For EMCV infection, 7-wk-old mice were challenged by tail intravenous injection of 5 × 105 pfu EMCV. Serum was prepared after 12 h, and IFN-β or IFN-α production levels were determined by ELISA. The survival of mice infected intraperitoneally with 10 pfu EMCV was monitored every 12 h for 6 d. As for the determination of EMCV virus titers, mice were killed after 48 h, and titers in pancreas were determined by real-time PCR using the following primers: forward, 5′-AATGCCCACTACGCTGGT-3′; and reverse, 5′-GTCGTTCGGCAGTAGGGT-3′. For VSV infection, mice were challenged by tail intravenous injection of 107 pfu virus. After 12 h, serum was collected and IFN-β production levels were determined by ELISA. Titers in livers were determined after 24 h by real-time PCR using the following primers: forward, 5′-TGGGATGACTGGGCTCCATA-3′, and reverse, 5′-CACCATCAGGAAGCTGCGAA-3′.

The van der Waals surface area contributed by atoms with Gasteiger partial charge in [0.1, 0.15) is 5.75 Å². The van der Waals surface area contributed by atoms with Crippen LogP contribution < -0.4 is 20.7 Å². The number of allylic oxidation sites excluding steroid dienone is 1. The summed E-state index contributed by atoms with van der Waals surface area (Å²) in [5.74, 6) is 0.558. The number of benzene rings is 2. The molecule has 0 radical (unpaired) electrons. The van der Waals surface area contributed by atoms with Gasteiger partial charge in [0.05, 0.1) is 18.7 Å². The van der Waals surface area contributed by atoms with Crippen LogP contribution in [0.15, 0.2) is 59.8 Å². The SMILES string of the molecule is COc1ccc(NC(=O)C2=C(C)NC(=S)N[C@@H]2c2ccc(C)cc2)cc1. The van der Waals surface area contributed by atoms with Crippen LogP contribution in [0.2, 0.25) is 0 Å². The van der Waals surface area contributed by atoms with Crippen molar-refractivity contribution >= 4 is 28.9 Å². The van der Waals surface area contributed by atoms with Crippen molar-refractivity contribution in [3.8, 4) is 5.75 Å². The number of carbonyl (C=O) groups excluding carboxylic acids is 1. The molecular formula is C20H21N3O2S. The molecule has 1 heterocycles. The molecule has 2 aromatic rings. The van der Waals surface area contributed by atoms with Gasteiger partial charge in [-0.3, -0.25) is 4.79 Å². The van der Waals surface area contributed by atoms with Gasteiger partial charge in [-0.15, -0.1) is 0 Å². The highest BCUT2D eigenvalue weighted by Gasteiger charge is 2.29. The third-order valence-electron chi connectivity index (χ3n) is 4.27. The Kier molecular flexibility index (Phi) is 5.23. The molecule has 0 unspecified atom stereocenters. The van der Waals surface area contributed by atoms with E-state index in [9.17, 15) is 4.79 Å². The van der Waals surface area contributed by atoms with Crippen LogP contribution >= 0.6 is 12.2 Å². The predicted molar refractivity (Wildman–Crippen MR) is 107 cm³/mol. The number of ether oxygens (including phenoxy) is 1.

Preparation of virus RNA
HEK-293 cells were infected with EMCV (MOI = 0.04) or VSV (MOI = 1) for 18 h, followed by total RNA extraction using TRIzol reagent (Takara Bio Inc.), and RNA was stored at −80°C.
Reconstitution of TRIM65 in Trim65−/− MEFs
Full-length cDNA of mouse TRIM65, as well as TRIM65-ΔSPRY, were cloned into GFP-tagged plex-MCS vector and transfected into HEK-293T cells with packaging plasmids to generate lentiviral particles containing TRIM65 or TRIM65-ΔSPRY. The lentiviral particles were then used to infect Trim65−/− MEFs for 48 h, and the cells were used for subsequent experiments.
In vitro ubiquitination assay